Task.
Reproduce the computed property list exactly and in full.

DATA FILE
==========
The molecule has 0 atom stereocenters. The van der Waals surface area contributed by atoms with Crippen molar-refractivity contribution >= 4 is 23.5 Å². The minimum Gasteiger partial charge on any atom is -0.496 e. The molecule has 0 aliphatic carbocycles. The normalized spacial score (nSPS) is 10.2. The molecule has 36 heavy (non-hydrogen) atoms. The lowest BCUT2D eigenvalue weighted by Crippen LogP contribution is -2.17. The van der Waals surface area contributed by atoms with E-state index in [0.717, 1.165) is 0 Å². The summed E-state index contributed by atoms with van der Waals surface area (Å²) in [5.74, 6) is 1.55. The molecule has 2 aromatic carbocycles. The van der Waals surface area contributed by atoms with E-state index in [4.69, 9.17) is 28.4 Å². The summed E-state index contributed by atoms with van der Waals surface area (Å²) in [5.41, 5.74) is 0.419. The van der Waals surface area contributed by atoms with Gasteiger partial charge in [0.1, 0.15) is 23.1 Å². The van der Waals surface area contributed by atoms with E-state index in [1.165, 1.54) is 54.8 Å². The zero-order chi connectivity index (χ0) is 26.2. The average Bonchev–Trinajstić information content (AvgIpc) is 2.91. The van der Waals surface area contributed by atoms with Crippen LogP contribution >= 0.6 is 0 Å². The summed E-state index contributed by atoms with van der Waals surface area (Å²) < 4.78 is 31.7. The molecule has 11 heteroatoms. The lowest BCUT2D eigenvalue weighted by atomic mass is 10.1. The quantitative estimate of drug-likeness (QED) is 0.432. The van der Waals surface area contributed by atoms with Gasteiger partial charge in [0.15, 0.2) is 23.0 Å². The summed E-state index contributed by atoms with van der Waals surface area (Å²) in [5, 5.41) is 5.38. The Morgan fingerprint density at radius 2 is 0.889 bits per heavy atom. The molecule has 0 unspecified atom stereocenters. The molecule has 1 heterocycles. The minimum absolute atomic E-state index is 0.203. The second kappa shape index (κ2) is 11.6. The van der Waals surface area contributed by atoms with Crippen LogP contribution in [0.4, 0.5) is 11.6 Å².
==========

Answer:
The molecule has 0 atom stereocenters. The van der Waals surface area contributed by atoms with Crippen molar-refractivity contribution >= 4 is 23.5 Å². The minimum Gasteiger partial charge on any atom is -0.496 e. The molecule has 0 aliphatic carbocycles. The normalized spacial score (nSPS) is 10.2. The molecule has 36 heavy (non-hydrogen) atoms. The lowest BCUT2D eigenvalue weighted by Crippen LogP contribution is -2.17. The van der Waals surface area contributed by atoms with E-state index in [0.717, 1.165) is 0 Å². The summed E-state index contributed by atoms with van der Waals surface area (Å²) in [5.74, 6) is 1.55. The molecule has 2 aromatic carbocycles. The van der Waals surface area contributed by atoms with E-state index in [4.69, 9.17) is 28.4 Å². The summed E-state index contributed by atoms with van der Waals surface area (Å²) in [5.41, 5.74) is 0.419. The van der Waals surface area contributed by atoms with Gasteiger partial charge in [0.1, 0.15) is 23.1 Å². The van der Waals surface area contributed by atoms with E-state index in [1.165, 1.54) is 54.8 Å². The zero-order chi connectivity index (χ0) is 26.2. The average Bonchev–Trinajstić information content (AvgIpc) is 2.91. The van der Waals surface area contributed by atoms with Crippen LogP contribution >= 0.6 is 0 Å². The summed E-state index contributed by atoms with van der Waals surface area (Å²) < 4.78 is 31.7. The molecule has 11 heteroatoms. The lowest BCUT2D eigenvalue weighted by atomic mass is 10.1. The quantitative estimate of drug-likeness (QED) is 0.432. The van der Waals surface area contributed by atoms with Gasteiger partial charge in [0.15, 0.2) is 23.0 Å². The summed E-state index contributed by atoms with van der Waals surface area (Å²) in [5, 5.41) is 5.38. The Morgan fingerprint density at radius 2 is 0.889 bits per heavy atom. The molecule has 0 unspecified atom stereocenters. The molecule has 1 heterocycles. The minimum absolute atomic E-state index is 0.203. The second kappa shape index (κ2) is 11.6. The van der Waals surface area contributed by atoms with Crippen LogP contribution in [0.4, 0.5) is 11.6 Å².